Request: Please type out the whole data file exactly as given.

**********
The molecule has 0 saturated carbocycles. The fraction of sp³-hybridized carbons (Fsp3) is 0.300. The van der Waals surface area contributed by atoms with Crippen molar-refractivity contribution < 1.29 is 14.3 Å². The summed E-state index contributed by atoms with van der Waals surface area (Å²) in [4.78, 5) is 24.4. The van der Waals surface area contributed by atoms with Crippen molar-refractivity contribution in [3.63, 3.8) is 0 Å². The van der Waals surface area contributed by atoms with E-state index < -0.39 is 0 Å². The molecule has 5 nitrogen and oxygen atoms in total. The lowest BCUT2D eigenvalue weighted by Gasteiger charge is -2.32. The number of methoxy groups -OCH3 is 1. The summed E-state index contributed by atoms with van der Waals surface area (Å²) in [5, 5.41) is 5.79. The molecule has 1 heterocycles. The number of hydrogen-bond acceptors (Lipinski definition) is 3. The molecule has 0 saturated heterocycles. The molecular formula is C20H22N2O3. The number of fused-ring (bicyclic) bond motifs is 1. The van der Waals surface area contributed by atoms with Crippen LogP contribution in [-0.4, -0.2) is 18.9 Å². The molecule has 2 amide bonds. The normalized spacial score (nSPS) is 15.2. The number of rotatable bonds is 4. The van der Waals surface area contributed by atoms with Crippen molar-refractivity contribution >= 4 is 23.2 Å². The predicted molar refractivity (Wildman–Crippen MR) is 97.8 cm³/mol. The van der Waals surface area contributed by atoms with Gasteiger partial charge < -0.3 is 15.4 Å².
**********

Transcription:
The molecule has 0 saturated carbocycles. The fraction of sp³-hybridized carbons (Fsp3) is 0.300. The van der Waals surface area contributed by atoms with Crippen molar-refractivity contribution < 1.29 is 14.3 Å². The summed E-state index contributed by atoms with van der Waals surface area (Å²) in [4.78, 5) is 24.4. The van der Waals surface area contributed by atoms with Crippen molar-refractivity contribution in [3.63, 3.8) is 0 Å². The van der Waals surface area contributed by atoms with E-state index < -0.39 is 0 Å². The molecule has 5 nitrogen and oxygen atoms in total. The lowest BCUT2D eigenvalue weighted by Gasteiger charge is -2.32. The number of methoxy groups -OCH3 is 1. The summed E-state index contributed by atoms with van der Waals surface area (Å²) in [5, 5.41) is 5.79. The molecule has 1 heterocycles. The number of hydrogen-bond acceptors (Lipinski definition) is 3. The molecule has 0 saturated heterocycles. The molecular formula is C20H22N2O3. The number of fused-ring (bicyclic) bond motifs is 1. The van der Waals surface area contributed by atoms with Crippen LogP contribution in [-0.4, -0.2) is 18.9 Å². The molecule has 2 amide bonds. The normalized spacial score (nSPS) is 15.2. The number of rotatable bonds is 4. The van der Waals surface area contributed by atoms with Crippen molar-refractivity contribution >= 4 is 23.2 Å². The predicted molar refractivity (Wildman–Crippen MR) is 97.8 cm³/mol. The van der Waals surface area contributed by atoms with Gasteiger partial charge < -0.3 is 15.4 Å².